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Inflation hits four-year high at 2.9%: can any savings account beat it?

Rising fuel and clothing prices hit consumers as Brexit bites

Inflation has soared to 2.9% – matching the four-year high seen in May 2017 – as rising food and fuel prices continue to squeeze consumers. And it’s terrible news for savers – not a single unrestricted account can beat the Consumer Prices Index.

Inflation is now four-and-a-half times higher than it was this time last year. Aside from May, the last time inflation hit 2.9% was in June 2013.

The Office for National Statistics states that the Brexit effect and the fall in the value of sterling is one factor in the rise in prices, and that the ‘overall rate in the UK is higher than in most other EU countries, including all of the larger western European nations.’ It also stated that increasing global commodity prices could also be a factor in the rise in inflation in the UK.

Clothing inflation was 4.6% – the highest on record – which was again blamed on the exchange rate impacting on imported goods.

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Is there any point using a savings account anymore?

Low interest rates and high inflation put savers in a miserable situation. It is now impossible to find a savings account that beats the latest rate of inflation without being tied into another product with a bank or building society.

Perhaps that’s why, as we reported two weeks ago, investments in cash Isas have shrunk significantly in the past year.

Looking at the rates on offer on the Which? Money Compare savings tables, we found that:

  • The best easy-access account pays 1.5%
  • The best one-year fixed-rate account pays 1.9%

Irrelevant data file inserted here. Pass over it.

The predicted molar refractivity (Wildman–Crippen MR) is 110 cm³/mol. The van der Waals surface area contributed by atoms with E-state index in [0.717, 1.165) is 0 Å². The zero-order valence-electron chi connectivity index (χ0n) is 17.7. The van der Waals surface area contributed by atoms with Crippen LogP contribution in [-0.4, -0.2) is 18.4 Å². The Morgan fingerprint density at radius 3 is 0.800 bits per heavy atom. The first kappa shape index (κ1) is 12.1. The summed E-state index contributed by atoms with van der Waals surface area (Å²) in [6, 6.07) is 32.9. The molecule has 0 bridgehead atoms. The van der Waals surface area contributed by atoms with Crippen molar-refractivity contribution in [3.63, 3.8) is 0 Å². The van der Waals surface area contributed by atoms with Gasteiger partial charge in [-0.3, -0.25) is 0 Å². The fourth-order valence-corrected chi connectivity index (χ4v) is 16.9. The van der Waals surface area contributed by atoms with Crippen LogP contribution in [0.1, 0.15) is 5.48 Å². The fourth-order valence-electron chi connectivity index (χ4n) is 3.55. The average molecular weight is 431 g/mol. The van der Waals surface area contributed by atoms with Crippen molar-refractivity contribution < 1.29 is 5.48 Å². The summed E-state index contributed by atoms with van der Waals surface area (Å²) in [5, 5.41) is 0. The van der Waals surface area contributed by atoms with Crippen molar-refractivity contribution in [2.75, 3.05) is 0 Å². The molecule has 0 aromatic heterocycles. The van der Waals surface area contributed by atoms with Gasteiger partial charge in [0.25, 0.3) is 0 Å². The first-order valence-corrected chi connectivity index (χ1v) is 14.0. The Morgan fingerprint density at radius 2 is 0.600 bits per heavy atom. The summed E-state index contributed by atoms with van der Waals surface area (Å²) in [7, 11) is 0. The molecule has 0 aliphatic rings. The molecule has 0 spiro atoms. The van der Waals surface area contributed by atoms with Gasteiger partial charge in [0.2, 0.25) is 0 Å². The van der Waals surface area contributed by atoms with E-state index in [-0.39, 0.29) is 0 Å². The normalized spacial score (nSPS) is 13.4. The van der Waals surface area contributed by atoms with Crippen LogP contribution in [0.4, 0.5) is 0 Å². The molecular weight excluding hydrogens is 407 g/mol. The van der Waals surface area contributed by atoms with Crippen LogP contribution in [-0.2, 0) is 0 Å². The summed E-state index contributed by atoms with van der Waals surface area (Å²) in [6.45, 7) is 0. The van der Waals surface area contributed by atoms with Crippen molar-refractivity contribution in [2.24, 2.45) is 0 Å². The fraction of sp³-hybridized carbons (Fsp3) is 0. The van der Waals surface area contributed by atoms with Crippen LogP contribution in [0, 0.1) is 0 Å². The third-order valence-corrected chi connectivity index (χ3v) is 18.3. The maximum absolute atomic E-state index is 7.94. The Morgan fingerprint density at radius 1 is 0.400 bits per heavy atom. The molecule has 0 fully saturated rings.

• The best two-year fixed-rate account pays 2.2%
  • The best three-year fixed-rate account pays 2.3%
  • The best four-year fixed-rate account pays 2.31%
  • The best five-year fixed-rate account pays 2.51%

Only regular savings accounts, on offer from high-street banks and building societies, offer accounts that beat inflation paying a rate of 5%. But these accounts come with a number of restrictions – namely that you have to hold a bank account with the banks already to qualify for this attractive rate.

First Direct limits monthly savings to £300 (£3,600 over a year), while HSBC, M&S Bank and Nationwide limit savings to £250 per month. Santander limits monthly savings to £200.

Even if you do qualify for one of these accounts, you may still fall foul of some of the rules of regular savings. Often you’re unable to make withdrawals at all through the year, or you could be penalised for taking money out of your account.

What can I do to get a better return on my money?

More and more people are turning to the stock market to fight off rising prices and get more for their money. For the first time ever, savers placed more money into stocks and shares Isas than cash Isas in the previous tax year (£315bn compared to £270bn).

The FTSE All Share, the stock market index that measures the share performance of all listed companies in the UK, grown by 14.3% in the past 12 months. The FTSE 100, which measures the share performance of the biggest 100 firms, has grown by 14% over the same period.

Our video explains what a stock market index is, and financial products called tracker funds, which can help you invest in the markets in a straightforward and fuss-free way.

Remember, when you invest you could lose money – but if you have the time to leave it in the market, you should be able to ride out the ups and downs that investing in shares can bring.

Find out more about investing your money in our dedicated investments section.

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